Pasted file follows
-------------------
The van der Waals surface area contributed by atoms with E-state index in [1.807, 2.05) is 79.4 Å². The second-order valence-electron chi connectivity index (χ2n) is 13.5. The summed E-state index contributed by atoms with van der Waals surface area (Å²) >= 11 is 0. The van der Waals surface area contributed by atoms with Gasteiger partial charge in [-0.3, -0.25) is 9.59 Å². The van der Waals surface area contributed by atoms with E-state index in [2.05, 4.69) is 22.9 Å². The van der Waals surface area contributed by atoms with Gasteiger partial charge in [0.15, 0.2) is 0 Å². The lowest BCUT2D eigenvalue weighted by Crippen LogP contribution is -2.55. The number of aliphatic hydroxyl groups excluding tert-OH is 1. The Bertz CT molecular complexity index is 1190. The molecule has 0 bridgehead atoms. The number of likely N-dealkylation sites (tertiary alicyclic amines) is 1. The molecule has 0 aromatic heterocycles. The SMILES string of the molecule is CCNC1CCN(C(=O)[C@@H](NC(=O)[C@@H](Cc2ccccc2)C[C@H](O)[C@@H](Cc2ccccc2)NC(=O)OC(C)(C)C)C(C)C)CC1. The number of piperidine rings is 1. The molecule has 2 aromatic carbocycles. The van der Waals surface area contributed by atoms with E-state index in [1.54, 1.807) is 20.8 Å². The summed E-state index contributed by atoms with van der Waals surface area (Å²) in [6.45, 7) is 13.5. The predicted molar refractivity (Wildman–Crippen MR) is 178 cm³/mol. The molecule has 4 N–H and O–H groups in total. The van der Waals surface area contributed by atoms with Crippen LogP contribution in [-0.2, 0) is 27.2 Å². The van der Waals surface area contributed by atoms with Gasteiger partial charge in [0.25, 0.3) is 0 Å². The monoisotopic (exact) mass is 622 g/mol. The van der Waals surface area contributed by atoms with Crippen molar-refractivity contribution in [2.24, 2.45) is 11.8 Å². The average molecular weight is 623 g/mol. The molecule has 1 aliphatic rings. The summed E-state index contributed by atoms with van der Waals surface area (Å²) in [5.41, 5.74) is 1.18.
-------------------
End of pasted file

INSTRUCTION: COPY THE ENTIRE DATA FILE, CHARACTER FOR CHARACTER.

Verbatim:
The van der Waals surface area contributed by atoms with E-state index in [1.807, 2.05) is 79.4 Å². The second-order valence-electron chi connectivity index (χ2n) is 13.5. The summed E-state index contributed by atoms with van der Waals surface area (Å²) >= 11 is 0. The van der Waals surface area contributed by atoms with Gasteiger partial charge in [-0.3, -0.25) is 9.59 Å². The van der Waals surface area contributed by atoms with E-state index in [2.05, 4.69) is 22.9 Å². The van der Waals surface area contributed by atoms with Gasteiger partial charge in [0.15, 0.2) is 0 Å². The lowest BCUT2D eigenvalue weighted by Crippen LogP contribution is -2.55. The number of aliphatic hydroxyl groups excluding tert-OH is 1. The Bertz CT molecular complexity index is 1190. The molecule has 0 bridgehead atoms. The number of likely N-dealkylation sites (tertiary alicyclic amines) is 1. The molecule has 0 aromatic heterocycles. The SMILES string of the molecule is CCNC1CCN(C(=O)[C@@H](NC(=O)[C@@H](Cc2ccccc2)C[C@H](O)[C@@H](Cc2ccccc2)NC(=O)OC(C)(C)C)C(C)C)CC1. The number of piperidine rings is 1. The molecule has 2 aromatic carbocycles. The van der Waals surface area contributed by atoms with E-state index in [1.54, 1.807) is 20.8 Å². The summed E-state index contributed by atoms with van der Waals surface area (Å²) in [6.45, 7) is 13.5. The predicted molar refractivity (Wildman–Crippen MR) is 178 cm³/mol. The molecule has 4 N–H and O–H groups in total. The van der Waals surface area contributed by atoms with Crippen LogP contribution in [-0.2, 0) is 27.2 Å². The van der Waals surface area contributed by atoms with Gasteiger partial charge in [0.25, 0.3) is 0 Å². The monoisotopic (exact) mass is 622 g/mol. The van der Waals surface area contributed by atoms with Crippen molar-refractivity contribution in [2.24, 2.45) is 11.8 Å². The average molecular weight is 623 g/mol. The molecule has 1 aliphatic rings. The summed E-state index contributed by atoms with van der Waals surface area (Å²) in [5.41, 5.74) is 1.18.